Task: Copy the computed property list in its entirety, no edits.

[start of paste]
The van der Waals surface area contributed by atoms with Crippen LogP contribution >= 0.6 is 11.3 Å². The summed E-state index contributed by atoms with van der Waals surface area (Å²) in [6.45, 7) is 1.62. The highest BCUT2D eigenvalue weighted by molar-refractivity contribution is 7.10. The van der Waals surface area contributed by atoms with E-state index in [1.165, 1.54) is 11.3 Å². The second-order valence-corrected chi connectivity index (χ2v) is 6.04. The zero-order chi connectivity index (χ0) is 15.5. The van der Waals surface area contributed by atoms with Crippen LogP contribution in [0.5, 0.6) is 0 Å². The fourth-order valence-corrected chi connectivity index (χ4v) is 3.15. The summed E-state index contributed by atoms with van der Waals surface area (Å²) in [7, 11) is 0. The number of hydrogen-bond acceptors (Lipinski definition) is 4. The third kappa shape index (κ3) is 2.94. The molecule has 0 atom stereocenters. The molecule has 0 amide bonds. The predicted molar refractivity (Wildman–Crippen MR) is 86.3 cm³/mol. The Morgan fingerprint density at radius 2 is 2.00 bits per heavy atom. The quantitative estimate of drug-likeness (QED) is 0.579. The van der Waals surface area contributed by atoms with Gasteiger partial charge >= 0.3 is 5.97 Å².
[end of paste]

The van der Waals surface area contributed by atoms with Crippen LogP contribution >= 0.6 is 11.3 Å². The summed E-state index contributed by atoms with van der Waals surface area (Å²) in [6.45, 7) is 1.62. The highest BCUT2D eigenvalue weighted by molar-refractivity contribution is 7.10. The van der Waals surface area contributed by atoms with E-state index in [1.165, 1.54) is 11.3 Å². The second-order valence-corrected chi connectivity index (χ2v) is 6.04. The zero-order chi connectivity index (χ0) is 15.5. The van der Waals surface area contributed by atoms with Crippen LogP contribution in [0.5, 0.6) is 0 Å². The fourth-order valence-corrected chi connectivity index (χ4v) is 3.15. The summed E-state index contributed by atoms with van der Waals surface area (Å²) in [7, 11) is 0. The number of hydrogen-bond acceptors (Lipinski definition) is 4. The third kappa shape index (κ3) is 2.94. The molecule has 0 atom stereocenters. The molecule has 0 amide bonds. The predicted molar refractivity (Wildman–Crippen MR) is 86.3 cm³/mol. The Morgan fingerprint density at radius 2 is 2.00 bits per heavy atom. The quantitative estimate of drug-likeness (QED) is 0.579. The van der Waals surface area contributed by atoms with Gasteiger partial charge >= 0.3 is 5.97 Å².